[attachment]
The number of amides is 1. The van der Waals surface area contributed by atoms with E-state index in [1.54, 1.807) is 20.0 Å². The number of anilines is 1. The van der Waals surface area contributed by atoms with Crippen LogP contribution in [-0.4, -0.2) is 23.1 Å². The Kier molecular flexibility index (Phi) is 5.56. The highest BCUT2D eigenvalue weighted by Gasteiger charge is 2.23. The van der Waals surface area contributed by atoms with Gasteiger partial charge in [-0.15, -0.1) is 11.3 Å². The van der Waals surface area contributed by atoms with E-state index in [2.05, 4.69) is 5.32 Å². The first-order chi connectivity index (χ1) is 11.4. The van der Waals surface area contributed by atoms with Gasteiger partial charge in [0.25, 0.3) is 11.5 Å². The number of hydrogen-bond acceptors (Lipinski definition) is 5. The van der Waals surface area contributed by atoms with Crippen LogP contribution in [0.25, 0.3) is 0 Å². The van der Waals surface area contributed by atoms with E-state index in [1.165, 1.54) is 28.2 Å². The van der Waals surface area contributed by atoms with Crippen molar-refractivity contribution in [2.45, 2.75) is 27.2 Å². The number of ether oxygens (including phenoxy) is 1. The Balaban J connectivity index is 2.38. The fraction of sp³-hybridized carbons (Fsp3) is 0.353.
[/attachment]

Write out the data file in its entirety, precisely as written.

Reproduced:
The number of amides is 1. The van der Waals surface area contributed by atoms with E-state index in [1.54, 1.807) is 20.0 Å². The number of anilines is 1. The van der Waals surface area contributed by atoms with Crippen LogP contribution in [-0.4, -0.2) is 23.1 Å². The Kier molecular flexibility index (Phi) is 5.56. The highest BCUT2D eigenvalue weighted by Gasteiger charge is 2.23. The van der Waals surface area contributed by atoms with Gasteiger partial charge in [-0.15, -0.1) is 11.3 Å². The van der Waals surface area contributed by atoms with E-state index in [2.05, 4.69) is 5.32 Å². The first-order chi connectivity index (χ1) is 11.4. The van der Waals surface area contributed by atoms with Gasteiger partial charge in [0.25, 0.3) is 11.5 Å². The number of hydrogen-bond acceptors (Lipinski definition) is 5. The van der Waals surface area contributed by atoms with Crippen LogP contribution in [0.25, 0.3) is 0 Å². The van der Waals surface area contributed by atoms with E-state index in [1.165, 1.54) is 28.2 Å². The van der Waals surface area contributed by atoms with Crippen molar-refractivity contribution in [2.45, 2.75) is 27.2 Å². The number of ether oxygens (including phenoxy) is 1. The Balaban J connectivity index is 2.38. The fraction of sp³-hybridized carbons (Fsp3) is 0.353.